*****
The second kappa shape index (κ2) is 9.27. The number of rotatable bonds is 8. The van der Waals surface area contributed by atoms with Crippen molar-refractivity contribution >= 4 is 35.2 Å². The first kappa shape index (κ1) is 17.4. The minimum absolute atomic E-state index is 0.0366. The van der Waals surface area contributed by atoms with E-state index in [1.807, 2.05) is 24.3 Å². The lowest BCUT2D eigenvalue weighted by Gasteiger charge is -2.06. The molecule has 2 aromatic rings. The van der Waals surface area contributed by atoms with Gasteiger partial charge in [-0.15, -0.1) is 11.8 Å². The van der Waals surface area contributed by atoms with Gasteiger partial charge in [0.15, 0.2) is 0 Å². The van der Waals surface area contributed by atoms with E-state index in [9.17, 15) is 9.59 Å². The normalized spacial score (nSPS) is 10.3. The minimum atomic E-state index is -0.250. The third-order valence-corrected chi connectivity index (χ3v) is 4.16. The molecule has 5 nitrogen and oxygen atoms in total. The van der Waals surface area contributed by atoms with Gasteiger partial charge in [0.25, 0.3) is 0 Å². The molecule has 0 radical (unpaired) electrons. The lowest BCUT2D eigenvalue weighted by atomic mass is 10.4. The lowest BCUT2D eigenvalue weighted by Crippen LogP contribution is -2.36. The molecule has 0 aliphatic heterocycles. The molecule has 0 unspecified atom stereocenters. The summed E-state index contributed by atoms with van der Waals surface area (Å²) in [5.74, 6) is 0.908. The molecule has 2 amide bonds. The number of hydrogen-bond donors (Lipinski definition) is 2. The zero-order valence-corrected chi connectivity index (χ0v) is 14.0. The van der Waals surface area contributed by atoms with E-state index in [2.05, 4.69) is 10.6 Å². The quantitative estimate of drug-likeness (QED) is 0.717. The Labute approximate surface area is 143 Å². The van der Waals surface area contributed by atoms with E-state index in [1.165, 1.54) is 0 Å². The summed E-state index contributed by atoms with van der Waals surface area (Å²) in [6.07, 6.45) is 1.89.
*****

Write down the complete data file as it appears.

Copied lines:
The second kappa shape index (κ2) is 9.27. The number of rotatable bonds is 8. The van der Waals surface area contributed by atoms with Crippen molar-refractivity contribution >= 4 is 35.2 Å². The first kappa shape index (κ1) is 17.4. The minimum absolute atomic E-state index is 0.0366. The van der Waals surface area contributed by atoms with E-state index in [1.807, 2.05) is 24.3 Å². The lowest BCUT2D eigenvalue weighted by Gasteiger charge is -2.06. The molecule has 2 aromatic rings. The van der Waals surface area contributed by atoms with Gasteiger partial charge in [-0.15, -0.1) is 11.8 Å². The van der Waals surface area contributed by atoms with Gasteiger partial charge in [0.15, 0.2) is 0 Å². The van der Waals surface area contributed by atoms with E-state index in [9.17, 15) is 9.59 Å². The normalized spacial score (nSPS) is 10.3. The minimum atomic E-state index is -0.250. The third-order valence-corrected chi connectivity index (χ3v) is 4.16. The molecule has 5 nitrogen and oxygen atoms in total. The van der Waals surface area contributed by atoms with Gasteiger partial charge in [0.25, 0.3) is 0 Å². The molecule has 0 radical (unpaired) electrons. The lowest BCUT2D eigenvalue weighted by atomic mass is 10.4. The lowest BCUT2D eigenvalue weighted by Crippen LogP contribution is -2.36. The molecule has 0 aliphatic heterocycles. The molecule has 0 unspecified atom stereocenters. The summed E-state index contributed by atoms with van der Waals surface area (Å²) in [5.74, 6) is 0.908. The molecule has 2 amide bonds. The number of hydrogen-bond donors (Lipinski definition) is 2. The zero-order valence-corrected chi connectivity index (χ0v) is 14.0. The van der Waals surface area contributed by atoms with E-state index in [2.05, 4.69) is 10.6 Å². The quantitative estimate of drug-likeness (QED) is 0.717. The Labute approximate surface area is 143 Å². The van der Waals surface area contributed by atoms with E-state index in [1.165, 1.54) is 0 Å². The summed E-state index contributed by atoms with van der Waals surface area (Å²) in [6.07, 6.45) is 1.89.